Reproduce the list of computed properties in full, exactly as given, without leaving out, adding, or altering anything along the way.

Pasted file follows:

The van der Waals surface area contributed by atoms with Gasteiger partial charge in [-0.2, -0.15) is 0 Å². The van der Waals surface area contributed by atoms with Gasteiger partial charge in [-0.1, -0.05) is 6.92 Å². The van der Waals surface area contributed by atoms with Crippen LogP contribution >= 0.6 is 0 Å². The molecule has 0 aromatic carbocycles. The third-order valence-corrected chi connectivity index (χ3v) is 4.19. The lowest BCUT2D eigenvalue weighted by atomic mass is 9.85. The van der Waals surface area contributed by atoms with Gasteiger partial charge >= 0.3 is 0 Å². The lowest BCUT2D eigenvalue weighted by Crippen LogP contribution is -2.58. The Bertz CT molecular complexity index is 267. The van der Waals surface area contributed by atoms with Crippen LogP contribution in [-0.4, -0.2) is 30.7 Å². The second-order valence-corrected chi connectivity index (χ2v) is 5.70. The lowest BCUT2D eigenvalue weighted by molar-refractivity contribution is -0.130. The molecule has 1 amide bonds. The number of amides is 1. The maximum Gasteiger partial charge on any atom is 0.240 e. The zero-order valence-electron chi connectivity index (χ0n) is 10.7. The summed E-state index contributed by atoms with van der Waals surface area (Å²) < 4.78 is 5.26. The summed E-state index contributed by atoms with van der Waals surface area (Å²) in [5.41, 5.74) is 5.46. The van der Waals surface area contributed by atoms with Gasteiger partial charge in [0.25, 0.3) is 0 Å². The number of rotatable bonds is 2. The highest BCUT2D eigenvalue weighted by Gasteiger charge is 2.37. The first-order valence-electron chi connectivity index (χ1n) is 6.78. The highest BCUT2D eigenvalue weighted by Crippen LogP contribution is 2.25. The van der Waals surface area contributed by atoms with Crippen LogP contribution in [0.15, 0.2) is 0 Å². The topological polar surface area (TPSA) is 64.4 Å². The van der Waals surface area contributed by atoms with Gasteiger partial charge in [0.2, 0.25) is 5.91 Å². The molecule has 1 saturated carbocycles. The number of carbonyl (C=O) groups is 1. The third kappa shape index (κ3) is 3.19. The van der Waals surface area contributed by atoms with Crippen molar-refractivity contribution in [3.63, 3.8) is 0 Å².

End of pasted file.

The van der Waals surface area contributed by atoms with Gasteiger partial charge in [-0.2, -0.15) is 0 Å². The van der Waals surface area contributed by atoms with Gasteiger partial charge in [-0.1, -0.05) is 6.92 Å². The van der Waals surface area contributed by atoms with Crippen LogP contribution >= 0.6 is 0 Å². The molecule has 0 aromatic carbocycles. The third-order valence-corrected chi connectivity index (χ3v) is 4.19. The lowest BCUT2D eigenvalue weighted by atomic mass is 9.85. The van der Waals surface area contributed by atoms with Gasteiger partial charge >= 0.3 is 0 Å². The lowest BCUT2D eigenvalue weighted by Crippen LogP contribution is -2.58. The Bertz CT molecular complexity index is 267. The van der Waals surface area contributed by atoms with Crippen LogP contribution in [-0.4, -0.2) is 30.7 Å². The second-order valence-corrected chi connectivity index (χ2v) is 5.70. The lowest BCUT2D eigenvalue weighted by molar-refractivity contribution is -0.130. The molecule has 1 amide bonds. The number of amides is 1. The maximum Gasteiger partial charge on any atom is 0.240 e. The zero-order valence-electron chi connectivity index (χ0n) is 10.7. The summed E-state index contributed by atoms with van der Waals surface area (Å²) < 4.78 is 5.26. The summed E-state index contributed by atoms with van der Waals surface area (Å²) in [5.41, 5.74) is 5.46. The van der Waals surface area contributed by atoms with Gasteiger partial charge in [0.25, 0.3) is 0 Å². The number of rotatable bonds is 2. The highest BCUT2D eigenvalue weighted by Gasteiger charge is 2.37. The first-order valence-electron chi connectivity index (χ1n) is 6.78. The highest BCUT2D eigenvalue weighted by Crippen LogP contribution is 2.25. The van der Waals surface area contributed by atoms with Crippen LogP contribution in [0.15, 0.2) is 0 Å². The topological polar surface area (TPSA) is 64.4 Å². The van der Waals surface area contributed by atoms with Gasteiger partial charge in [0.2, 0.25) is 5.91 Å². The molecule has 1 saturated carbocycles. The number of carbonyl (C=O) groups is 1. The third kappa shape index (κ3) is 3.19. The van der Waals surface area contributed by atoms with Crippen molar-refractivity contribution in [3.63, 3.8) is 0 Å².